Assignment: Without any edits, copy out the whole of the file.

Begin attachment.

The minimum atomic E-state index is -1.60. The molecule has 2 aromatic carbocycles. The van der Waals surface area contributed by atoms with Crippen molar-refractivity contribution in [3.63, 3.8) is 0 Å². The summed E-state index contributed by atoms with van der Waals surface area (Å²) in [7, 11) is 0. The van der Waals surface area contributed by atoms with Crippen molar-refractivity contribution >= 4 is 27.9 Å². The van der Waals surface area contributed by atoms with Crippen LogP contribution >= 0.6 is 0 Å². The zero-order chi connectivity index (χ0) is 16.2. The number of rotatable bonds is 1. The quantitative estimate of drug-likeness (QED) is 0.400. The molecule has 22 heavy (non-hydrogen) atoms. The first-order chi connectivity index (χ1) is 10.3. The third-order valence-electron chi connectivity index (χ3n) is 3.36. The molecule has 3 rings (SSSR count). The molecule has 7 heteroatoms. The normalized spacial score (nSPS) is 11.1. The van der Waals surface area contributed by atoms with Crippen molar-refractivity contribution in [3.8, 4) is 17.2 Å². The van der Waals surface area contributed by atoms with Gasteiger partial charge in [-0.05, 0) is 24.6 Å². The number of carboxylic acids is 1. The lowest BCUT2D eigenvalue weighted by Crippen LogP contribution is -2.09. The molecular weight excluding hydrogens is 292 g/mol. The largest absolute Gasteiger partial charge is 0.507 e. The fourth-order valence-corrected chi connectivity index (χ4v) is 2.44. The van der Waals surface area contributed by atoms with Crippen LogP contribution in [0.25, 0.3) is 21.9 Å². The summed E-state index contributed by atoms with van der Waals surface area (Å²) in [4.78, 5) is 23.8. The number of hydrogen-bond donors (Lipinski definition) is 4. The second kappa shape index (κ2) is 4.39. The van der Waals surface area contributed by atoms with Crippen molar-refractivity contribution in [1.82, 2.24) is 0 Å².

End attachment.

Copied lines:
The minimum atomic E-state index is -1.60. The molecule has 2 aromatic carbocycles. The van der Waals surface area contributed by atoms with Crippen molar-refractivity contribution in [3.63, 3.8) is 0 Å². The summed E-state index contributed by atoms with van der Waals surface area (Å²) in [7, 11) is 0. The van der Waals surface area contributed by atoms with Crippen molar-refractivity contribution >= 4 is 27.9 Å². The van der Waals surface area contributed by atoms with Crippen LogP contribution >= 0.6 is 0 Å². The zero-order chi connectivity index (χ0) is 16.2. The number of rotatable bonds is 1. The quantitative estimate of drug-likeness (QED) is 0.400. The molecule has 22 heavy (non-hydrogen) atoms. The first-order chi connectivity index (χ1) is 10.3. The third-order valence-electron chi connectivity index (χ3n) is 3.36. The molecule has 3 rings (SSSR count). The molecule has 7 heteroatoms. The normalized spacial score (nSPS) is 11.1. The van der Waals surface area contributed by atoms with Crippen molar-refractivity contribution in [3.8, 4) is 17.2 Å². The van der Waals surface area contributed by atoms with Gasteiger partial charge in [-0.05, 0) is 24.6 Å². The number of carboxylic acids is 1. The lowest BCUT2D eigenvalue weighted by Crippen LogP contribution is -2.09. The molecular weight excluding hydrogens is 292 g/mol. The largest absolute Gasteiger partial charge is 0.507 e. The fourth-order valence-corrected chi connectivity index (χ4v) is 2.44. The van der Waals surface area contributed by atoms with Crippen LogP contribution in [0.25, 0.3) is 21.9 Å². The summed E-state index contributed by atoms with van der Waals surface area (Å²) in [4.78, 5) is 23.8. The number of hydrogen-bond donors (Lipinski definition) is 4. The second kappa shape index (κ2) is 4.39. The van der Waals surface area contributed by atoms with Crippen molar-refractivity contribution in [1.82, 2.24) is 0 Å².